Re: Ascension – A Community Development

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Adrian Wight
Dowtown Hong Kong, the Higami-Bosch Building

I scratched my elbow as the elevator rocketed forward. It had been itchy ever since I got that weird vaccine after Beijing. Apparently, some disease had been found in mainland China and another vaccine was in order. It was yet another to add to my hefty supply. About a dozen or so vaccines were already swirling through my blood and one more didn’t mean much of a difference. But this vaccine seemed different. The doctor looked shadier than usual and the syringe was weirdly square-shaped. That and the elbow injection point made the thing even weirder. The whole ordeal didn’t take that long, so I had forgotten about it, that is until this square mark on my arm wouldn’t stop itching.

Ding, the elevator opens up on the tenth floor, having been only seconds since I entered the elevator. Higami-Bosch always got the best of the best. As I got out, I saw Takagi and did the standard salutations. Hello, how are the kids and all that jazz. I went to my office, checked with my secretary, and then I went to my 9:30 meeting, a standard get-together of the higherups to see how business was. Thankfully, business was good. Profits had finally risen for the first month since the recession and that means I’m good. My ass isn’t on the line and that means I get another year here in Hong Kong. First I was in London, then I was sent to Chicago, and finally I was here, assistant VP of production, Hong Kong. It felt good for hard work to pay off.

I walked into the meeting room, a dozen of my colleagues around me, and I gazed out of the window. It was a clear day, with puffy clouds dancing on the azure sky. Finally, the meeting started. Business reports were passed around and profit margins and costs filled the air. Half of us began to doze off. While this was necessary, it didn’t mean that it was the most thrilling of meetings. It would soon become one they’d never forget.

Then a roar began to engulf us. It started off as a dull hum and then it got louder and louder until it was the only thing left to hear. The room began to shake and then it all exploded. Glass flew everywhere as the things in the sky descended down upon the city. I was thrust upon the ground as the glass landed on top of me. A ring pervaded my ears as I lifted myself up, my body aching. I was on my feet when I saw what was outside the window. It nearly put me back down again. A triangular airship was floating outside of the window. It was something out of a science fiction flick. A horrible, horrible, flick. I gulped, whatever the hell was going on, it scared the shit of me. My senses regained themselves and I saw my colleagues also on the ground.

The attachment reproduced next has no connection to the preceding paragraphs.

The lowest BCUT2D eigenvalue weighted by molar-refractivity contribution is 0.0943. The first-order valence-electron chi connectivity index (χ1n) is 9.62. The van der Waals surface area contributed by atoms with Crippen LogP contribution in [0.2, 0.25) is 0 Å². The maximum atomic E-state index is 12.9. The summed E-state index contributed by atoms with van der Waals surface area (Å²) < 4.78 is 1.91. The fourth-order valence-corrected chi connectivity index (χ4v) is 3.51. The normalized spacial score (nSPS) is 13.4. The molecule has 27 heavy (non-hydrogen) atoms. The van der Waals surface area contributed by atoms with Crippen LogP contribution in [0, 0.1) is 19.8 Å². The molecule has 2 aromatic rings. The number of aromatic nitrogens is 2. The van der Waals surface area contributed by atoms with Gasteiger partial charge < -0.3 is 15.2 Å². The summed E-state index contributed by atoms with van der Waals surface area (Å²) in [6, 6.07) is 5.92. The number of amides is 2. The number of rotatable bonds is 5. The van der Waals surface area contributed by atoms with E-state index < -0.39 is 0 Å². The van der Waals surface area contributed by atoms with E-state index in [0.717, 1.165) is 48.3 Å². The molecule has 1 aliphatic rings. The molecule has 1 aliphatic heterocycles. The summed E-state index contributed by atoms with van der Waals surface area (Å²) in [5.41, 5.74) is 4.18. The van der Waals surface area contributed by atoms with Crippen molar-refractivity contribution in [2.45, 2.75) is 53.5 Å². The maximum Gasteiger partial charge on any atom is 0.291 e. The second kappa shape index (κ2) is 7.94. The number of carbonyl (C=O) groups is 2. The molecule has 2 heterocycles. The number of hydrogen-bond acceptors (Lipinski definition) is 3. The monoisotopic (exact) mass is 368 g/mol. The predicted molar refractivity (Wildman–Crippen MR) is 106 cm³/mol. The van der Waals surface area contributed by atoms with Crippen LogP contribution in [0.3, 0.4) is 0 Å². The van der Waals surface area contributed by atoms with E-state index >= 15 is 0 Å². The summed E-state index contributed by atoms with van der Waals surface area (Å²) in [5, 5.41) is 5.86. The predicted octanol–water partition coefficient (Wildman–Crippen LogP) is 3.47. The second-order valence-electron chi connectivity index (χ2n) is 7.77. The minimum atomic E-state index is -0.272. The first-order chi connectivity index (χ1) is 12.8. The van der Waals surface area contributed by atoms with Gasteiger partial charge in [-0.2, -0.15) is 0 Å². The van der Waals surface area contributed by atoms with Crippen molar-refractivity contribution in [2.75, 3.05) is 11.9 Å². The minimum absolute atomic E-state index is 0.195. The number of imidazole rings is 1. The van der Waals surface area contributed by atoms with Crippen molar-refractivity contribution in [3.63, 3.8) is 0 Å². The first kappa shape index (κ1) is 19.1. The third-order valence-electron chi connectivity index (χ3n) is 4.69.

“Takagi, Whitmore, anyone get up! We need to get out of here before it goes completely to shit.” I shout to anyone who will listen. They seem to groggily agree and we make our way out of the room. The whole floor was in chaos. People were screaming, papers were flying, and everything was in disarray. We made our way through this chaos and since the elevators were being clogged by my coworkers, so we made our way down ten flight of stairs. The fear made me forget that I was going down ten flights. I don’t think it bothered anyone else either. Finally, we burst out of the stairwell and into the lobby. Out of the Frying Pan and into the fire.

The lobby, normally so clean, was charred and broken glass blanketed the floor. A man, or what I think was a man, stood, no, towered in the lobby. It was massively tall, its arms mechanically sleek and he was armored to the teeth. Its hand was gripping a massive gun which glowed orange. The orange glow illuminated its face, utterly human amongst the mountain of technology. A grin adorned the face, the wickedness seeping through his orange-white teeth. It raised its rifle and orange bursts flew out of it. The people they hit slumped down afterwards, looking like burned swiss cheese. We ran, as orange flew by us and everything went to hell. Explosions rocked our sides as I saw my friends go down, blood flying every which way. I ran out of the now open window and onto the street, which was even worse than the lobby.

Fires were everywhere, people screamed and ran as they were being gunned down by more soldiers. I didn’t think about them or anyone else, I just needed to get somewhere safe. The soldiers fired every which way, their orange lasers killing everyone they touched. I ran and thought of home. Home, a place where I could be safe. Then I disappeared. I was suddenly in my apartment, twenty blocks away. I stumbled, my head whirring. My stomach was doing the tango and my head was hammering a nail. I stumbled forward a step, and I tasted blood coming from my nose. My legs turned to jelly and the ground said hello.